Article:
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Earth Sciences Department Seminar

Posted by C Lowry on Nov 22, 2012 12:46:43 PM

Palaeontology Seminar


The latitudinal biodiversity gradient through deep time


Dr Philip Mannion, Imperial College London


Thursday 29th November
Neil Chalmers Seminar Room, DC2, 16:00 (second of two talks that day)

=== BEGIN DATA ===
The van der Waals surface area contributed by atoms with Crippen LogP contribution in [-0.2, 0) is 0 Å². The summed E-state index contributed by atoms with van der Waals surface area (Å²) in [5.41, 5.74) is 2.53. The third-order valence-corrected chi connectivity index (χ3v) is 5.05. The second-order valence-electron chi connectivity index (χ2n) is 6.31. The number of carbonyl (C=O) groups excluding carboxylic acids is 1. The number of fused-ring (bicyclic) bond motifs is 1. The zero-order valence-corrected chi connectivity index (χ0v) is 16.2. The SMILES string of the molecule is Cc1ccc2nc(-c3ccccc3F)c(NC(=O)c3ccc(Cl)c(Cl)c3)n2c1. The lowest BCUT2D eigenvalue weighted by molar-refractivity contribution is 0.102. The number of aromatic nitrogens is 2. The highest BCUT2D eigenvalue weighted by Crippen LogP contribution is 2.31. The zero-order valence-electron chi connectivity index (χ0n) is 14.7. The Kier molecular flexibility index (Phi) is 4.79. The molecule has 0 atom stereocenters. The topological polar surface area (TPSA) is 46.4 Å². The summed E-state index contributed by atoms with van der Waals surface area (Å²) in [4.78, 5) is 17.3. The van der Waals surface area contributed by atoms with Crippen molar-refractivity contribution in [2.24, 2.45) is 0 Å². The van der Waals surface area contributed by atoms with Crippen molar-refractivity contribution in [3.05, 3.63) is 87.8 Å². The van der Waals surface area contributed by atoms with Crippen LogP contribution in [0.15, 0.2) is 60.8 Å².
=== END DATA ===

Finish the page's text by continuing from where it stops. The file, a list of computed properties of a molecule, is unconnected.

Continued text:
Today, biodiversity increases from polar to equatorial regions. Despite representing a fundamental pattern governing the distribution of the vast majority of life on Earth today, the causes of this latitudinal biodiversity gradient remain unresolved. Understanding this pattern is critical to predictions of climatically-driven biodiversity loss. The fossil record offers a unique perspective on the evolution of this gradient, providing a dynamic system in which to explore spatiotemporal diversity fluctuations. Deep time studies indicate that a gradient was present from 500 million years ago, but that it has not been a persistent pattern throughout the history of complex life. Instead, recent work has revealed a palaeotemperate peak in Mesozoic dinosaurs and other early Cenozoic groups, suggesting that the steep, modern-type gradient might only have come into existence in the last 30 million years



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